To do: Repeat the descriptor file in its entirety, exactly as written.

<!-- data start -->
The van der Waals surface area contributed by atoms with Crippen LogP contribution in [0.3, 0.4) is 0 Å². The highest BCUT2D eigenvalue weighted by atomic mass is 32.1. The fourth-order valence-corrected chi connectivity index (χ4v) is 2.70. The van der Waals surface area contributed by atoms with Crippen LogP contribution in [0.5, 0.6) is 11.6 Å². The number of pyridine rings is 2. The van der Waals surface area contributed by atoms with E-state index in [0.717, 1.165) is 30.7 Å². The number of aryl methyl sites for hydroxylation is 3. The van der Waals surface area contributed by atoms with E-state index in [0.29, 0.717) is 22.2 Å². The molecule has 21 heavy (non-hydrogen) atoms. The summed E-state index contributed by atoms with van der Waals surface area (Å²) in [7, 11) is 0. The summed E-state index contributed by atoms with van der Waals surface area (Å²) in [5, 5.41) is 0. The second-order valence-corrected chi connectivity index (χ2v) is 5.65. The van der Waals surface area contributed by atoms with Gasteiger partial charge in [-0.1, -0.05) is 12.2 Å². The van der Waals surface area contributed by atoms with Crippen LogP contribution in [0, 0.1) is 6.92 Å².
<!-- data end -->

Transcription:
The van der Waals surface area contributed by atoms with Crippen LogP contribution in [0.3, 0.4) is 0 Å². The highest BCUT2D eigenvalue weighted by atomic mass is 32.1. The fourth-order valence-corrected chi connectivity index (χ4v) is 2.70. The van der Waals surface area contributed by atoms with Crippen LogP contribution in [0.5, 0.6) is 11.6 Å². The number of pyridine rings is 2. The van der Waals surface area contributed by atoms with E-state index in [0.717, 1.165) is 30.7 Å². The number of aryl methyl sites for hydroxylation is 3. The van der Waals surface area contributed by atoms with E-state index in [0.29, 0.717) is 22.2 Å². The molecule has 21 heavy (non-hydrogen) atoms. The summed E-state index contributed by atoms with van der Waals surface area (Å²) in [7, 11) is 0. The summed E-state index contributed by atoms with van der Waals surface area (Å²) in [5, 5.41) is 0. The second-order valence-corrected chi connectivity index (χ2v) is 5.65. The van der Waals surface area contributed by atoms with Gasteiger partial charge in [-0.1, -0.05) is 12.2 Å². The van der Waals surface area contributed by atoms with Crippen LogP contribution in [0, 0.1) is 6.92 Å².